Getting to know Kichi Sibi (Ottawa River)
Author: Willa Mason, Boreal River
This impressive river runs through the heart of the National Capital Region. Cyclists, swimmers, walkers, and sight-seers pass by the river every day, but there’s much more cultural and natural history in these waters than meets the eye. Below, we’ve outlined some major characteristics and information to build your understanding of this dynamic waterway.
About Kichi Sibi (Ottawa River)
Names: Kichi Sibi (Anishinàbemowin) | Ottawa (English) | Outaouais (French)
Photo: Martin Lipman
Home to Algonquin Peoples, habitat for more than 24 at-risk species, hiding the longest underwater cave system in Canada, and serving as an interprovincial border, Kichi Sibi (Ottawa River) is a truly unique waterway. Leader of the Ottawa Riverkeeper organization for 14 years, Meredith Brown is an advocate and activist for Kichi Sibi. When asked what makes Kichi Sibi so special, she emphasized its intricate impact on its surroundings: “The river shapes our land, impacts our well-being, and is the lifeblood of our communities.”
Name origin: Kichi Sibi means “Great River.” In Anishinàbemowin, “adàwe” means “to trade.” This led to the English name, “Ottawa.”
Headwaters: Lac des Outaouais, 250km north of Ottawa, and 290km northwest of Montreal
Length: 1,271 km
Elevation: Kichi Sibi drops about 400m from an elevation of 430m above sea level at the headwaters to 20m at its mouth.
Watershed (Area of drainage basin): 146,300 km2
Trading and Transport: Covering a large geographic area and with direct access to Kaniatarowanenneh (St. Lawrence River), Kichi Sibi has always been an important trade route for First Nations. Later, it became a major route for the fur trade, before morphing into a central transport route for the logging industry.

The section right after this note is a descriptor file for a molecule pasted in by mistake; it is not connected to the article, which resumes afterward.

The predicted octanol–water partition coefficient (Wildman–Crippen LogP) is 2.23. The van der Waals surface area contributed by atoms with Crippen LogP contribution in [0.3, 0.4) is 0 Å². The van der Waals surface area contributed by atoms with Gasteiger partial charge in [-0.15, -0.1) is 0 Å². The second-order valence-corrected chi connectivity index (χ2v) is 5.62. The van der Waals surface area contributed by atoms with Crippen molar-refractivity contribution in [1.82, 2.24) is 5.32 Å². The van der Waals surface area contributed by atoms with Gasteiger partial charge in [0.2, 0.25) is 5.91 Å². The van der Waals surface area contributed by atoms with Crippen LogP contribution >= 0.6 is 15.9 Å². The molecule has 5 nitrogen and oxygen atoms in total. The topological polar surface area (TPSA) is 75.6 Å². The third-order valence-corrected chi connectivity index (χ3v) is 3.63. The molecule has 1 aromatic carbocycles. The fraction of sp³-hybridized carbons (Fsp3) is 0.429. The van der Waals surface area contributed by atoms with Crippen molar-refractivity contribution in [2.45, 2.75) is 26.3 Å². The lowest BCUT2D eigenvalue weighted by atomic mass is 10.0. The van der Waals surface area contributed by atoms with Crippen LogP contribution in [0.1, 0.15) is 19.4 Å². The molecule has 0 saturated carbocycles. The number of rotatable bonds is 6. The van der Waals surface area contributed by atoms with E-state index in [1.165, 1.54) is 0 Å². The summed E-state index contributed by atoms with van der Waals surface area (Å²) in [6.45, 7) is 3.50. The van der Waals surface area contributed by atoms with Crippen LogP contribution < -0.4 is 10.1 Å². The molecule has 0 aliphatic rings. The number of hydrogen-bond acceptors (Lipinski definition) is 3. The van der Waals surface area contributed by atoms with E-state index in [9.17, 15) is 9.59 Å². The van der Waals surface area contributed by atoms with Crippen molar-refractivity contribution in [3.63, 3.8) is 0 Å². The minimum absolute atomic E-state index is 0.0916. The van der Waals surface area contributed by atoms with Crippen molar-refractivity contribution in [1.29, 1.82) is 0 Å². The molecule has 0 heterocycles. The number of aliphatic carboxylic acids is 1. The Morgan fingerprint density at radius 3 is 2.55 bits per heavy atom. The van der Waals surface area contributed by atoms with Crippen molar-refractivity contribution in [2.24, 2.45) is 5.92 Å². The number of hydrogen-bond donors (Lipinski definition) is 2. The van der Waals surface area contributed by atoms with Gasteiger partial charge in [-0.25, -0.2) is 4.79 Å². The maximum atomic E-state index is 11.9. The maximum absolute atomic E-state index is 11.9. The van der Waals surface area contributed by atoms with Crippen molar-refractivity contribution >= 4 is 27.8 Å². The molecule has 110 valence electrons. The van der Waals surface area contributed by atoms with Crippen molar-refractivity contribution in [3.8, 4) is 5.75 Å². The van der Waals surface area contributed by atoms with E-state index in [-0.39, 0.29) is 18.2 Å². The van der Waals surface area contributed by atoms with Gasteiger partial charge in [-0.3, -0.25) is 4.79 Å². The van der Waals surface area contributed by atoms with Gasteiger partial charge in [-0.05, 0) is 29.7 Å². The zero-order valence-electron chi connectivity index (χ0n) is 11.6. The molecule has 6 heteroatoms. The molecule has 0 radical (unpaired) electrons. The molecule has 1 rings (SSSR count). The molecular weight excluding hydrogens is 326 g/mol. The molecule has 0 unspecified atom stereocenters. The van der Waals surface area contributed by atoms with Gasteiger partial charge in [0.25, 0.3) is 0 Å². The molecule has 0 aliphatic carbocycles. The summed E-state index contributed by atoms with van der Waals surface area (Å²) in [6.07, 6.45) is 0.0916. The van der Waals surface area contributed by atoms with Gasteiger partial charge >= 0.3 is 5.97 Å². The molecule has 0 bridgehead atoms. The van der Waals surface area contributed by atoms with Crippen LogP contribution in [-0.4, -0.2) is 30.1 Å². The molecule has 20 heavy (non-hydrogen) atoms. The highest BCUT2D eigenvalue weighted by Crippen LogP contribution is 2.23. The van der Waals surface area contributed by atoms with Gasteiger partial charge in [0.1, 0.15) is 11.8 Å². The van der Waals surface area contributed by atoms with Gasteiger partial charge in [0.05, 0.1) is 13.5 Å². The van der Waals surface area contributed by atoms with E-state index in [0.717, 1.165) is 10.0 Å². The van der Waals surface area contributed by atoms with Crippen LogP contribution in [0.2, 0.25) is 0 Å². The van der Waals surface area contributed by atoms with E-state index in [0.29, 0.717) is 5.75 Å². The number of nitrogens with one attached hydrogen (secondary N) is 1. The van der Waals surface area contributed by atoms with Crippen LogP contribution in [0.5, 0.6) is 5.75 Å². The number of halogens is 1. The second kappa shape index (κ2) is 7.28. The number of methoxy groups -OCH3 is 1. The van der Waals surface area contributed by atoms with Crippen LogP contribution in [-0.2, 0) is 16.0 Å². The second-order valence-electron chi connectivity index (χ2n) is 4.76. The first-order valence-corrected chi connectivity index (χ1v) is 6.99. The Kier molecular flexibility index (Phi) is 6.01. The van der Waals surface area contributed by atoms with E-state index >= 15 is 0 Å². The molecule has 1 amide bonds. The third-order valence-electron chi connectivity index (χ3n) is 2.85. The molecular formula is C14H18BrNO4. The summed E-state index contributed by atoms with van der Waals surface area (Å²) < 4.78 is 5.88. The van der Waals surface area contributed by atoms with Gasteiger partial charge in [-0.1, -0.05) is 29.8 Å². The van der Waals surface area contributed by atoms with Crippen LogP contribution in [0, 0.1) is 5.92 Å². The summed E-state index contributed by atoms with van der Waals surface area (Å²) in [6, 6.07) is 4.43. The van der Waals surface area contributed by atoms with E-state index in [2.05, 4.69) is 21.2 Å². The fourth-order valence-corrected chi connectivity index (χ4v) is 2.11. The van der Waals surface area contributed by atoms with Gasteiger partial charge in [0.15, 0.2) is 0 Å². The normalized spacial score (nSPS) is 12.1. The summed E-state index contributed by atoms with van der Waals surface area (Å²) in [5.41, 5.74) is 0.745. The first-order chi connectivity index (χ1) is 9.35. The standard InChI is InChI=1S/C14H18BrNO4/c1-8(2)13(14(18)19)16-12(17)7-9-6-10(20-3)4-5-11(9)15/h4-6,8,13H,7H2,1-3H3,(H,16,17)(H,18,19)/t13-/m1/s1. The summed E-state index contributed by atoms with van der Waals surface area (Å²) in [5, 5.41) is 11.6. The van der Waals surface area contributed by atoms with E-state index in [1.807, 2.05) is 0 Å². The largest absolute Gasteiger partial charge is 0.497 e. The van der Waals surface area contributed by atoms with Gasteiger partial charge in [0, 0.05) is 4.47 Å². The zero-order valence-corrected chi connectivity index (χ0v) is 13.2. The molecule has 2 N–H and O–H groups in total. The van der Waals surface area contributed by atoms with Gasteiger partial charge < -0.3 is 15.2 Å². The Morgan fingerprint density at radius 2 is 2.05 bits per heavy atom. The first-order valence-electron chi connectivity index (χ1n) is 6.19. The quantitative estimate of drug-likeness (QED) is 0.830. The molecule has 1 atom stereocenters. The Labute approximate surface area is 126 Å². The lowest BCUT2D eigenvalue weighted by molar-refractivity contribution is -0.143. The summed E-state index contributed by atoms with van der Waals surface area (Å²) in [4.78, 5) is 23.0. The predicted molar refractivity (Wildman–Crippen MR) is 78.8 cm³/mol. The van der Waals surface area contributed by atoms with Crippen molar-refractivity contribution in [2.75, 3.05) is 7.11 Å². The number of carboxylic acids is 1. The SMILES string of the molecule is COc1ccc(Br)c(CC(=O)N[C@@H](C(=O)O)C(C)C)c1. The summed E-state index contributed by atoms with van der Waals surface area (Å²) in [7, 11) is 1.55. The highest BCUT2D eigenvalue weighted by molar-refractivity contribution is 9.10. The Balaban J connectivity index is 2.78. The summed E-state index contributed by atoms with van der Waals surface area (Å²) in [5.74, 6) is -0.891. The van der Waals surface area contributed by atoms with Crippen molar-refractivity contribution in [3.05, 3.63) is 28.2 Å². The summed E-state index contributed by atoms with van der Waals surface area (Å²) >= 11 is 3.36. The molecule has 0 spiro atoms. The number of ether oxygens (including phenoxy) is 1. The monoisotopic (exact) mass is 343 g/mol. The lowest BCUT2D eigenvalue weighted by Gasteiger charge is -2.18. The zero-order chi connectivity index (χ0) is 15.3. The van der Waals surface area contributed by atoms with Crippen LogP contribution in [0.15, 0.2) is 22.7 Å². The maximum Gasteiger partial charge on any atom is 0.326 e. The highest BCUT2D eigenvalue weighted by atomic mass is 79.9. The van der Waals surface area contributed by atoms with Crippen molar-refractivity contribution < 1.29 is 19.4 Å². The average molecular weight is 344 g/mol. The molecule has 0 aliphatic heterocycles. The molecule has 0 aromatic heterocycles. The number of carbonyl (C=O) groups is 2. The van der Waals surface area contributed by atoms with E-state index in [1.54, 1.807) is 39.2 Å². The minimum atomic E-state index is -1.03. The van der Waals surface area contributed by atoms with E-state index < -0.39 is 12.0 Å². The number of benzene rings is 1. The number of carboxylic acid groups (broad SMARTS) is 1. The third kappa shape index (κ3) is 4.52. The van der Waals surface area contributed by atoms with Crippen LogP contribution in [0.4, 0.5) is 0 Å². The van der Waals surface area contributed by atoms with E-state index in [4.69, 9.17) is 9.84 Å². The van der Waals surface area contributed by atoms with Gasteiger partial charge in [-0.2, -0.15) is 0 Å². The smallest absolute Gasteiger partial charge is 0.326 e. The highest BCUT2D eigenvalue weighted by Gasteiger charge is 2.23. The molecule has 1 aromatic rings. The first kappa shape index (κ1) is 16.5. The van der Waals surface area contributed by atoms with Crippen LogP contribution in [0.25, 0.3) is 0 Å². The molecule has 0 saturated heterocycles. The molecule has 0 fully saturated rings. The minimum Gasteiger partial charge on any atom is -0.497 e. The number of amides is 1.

Landscape: Flowing through more than 27 provincial parks and wildlife reserves, Kichi Sibi travels through boreal forest near its headwaters and then across Canadian Shield before flowing south through mixed forest and into Kaniatarowanenneh (St. Lawrence River). There are more than 50 major dams in the Kichi Sibi watershed. A map of those can be found here.
Fauna: Kichi Sibi is home to more than 30 species of reptiles and amphibians, 53 species of mammals, and 85 species of fish, as well as 300 species of birds. About half of these birds migrate through the area each year, but migration isn’t just for the birds! Some aquatic species, including American eels, migrate as well.
Wildlife spotlight: American eels spawn in the Atlantic Ocean before migrating to freshwater for most of their adult lives, and Kichi Sibi is an important migration route and destination for them. The construction of hydro dams has interrupted their migratory route. Notably, the Carillon dam near Hawkesbury left American eels isolated from other areas of the watershed. In collaboration with the Canadian Wildlife Federation, 400 eels have been trapped near the Beauharnois Dam in the St. Lawrence and released into Kichi Sibi (Ottawa River) near Petrie Island, bypassing the Carillon Dam and helping to combat the interruption of their natural migration path.
In addition to the American eel, Kichi Sibi is home to 23 species on the Ontario Species at Risk list, such as the Spotted turtle, Cerulean warbler, and Blanding’s turtle.
Places to visit around Kichi Sibi (Ottawa River)
Explore Kichi Sibi on foot along its paths in urban centers, through the lens of your swim goggles, by canoe or kayak in the Nation’s Capital, in remote provincial parks, or by roadtrip. This map can help you plan your trip to historical and cultural points of interest, while this map will help you plan your water-based adventure.
“It has been easy to fall in love with the Ottawa River and her tributaries,” says Meredith Brown. “People protect what they love, and I certainly feel a great sense of responsibility to protect and restore Kichi Sibi, the great river, the Ottawa River.”
Though we are striving to be as accurate and respectful as possible in our use of Traditional names of places and Peoples, we recognize that we are bound to make mistakes. Please reach out to us anytime – we welcome the opportunity to listen, to learn, and to connect with you. firstname.lastname@example.org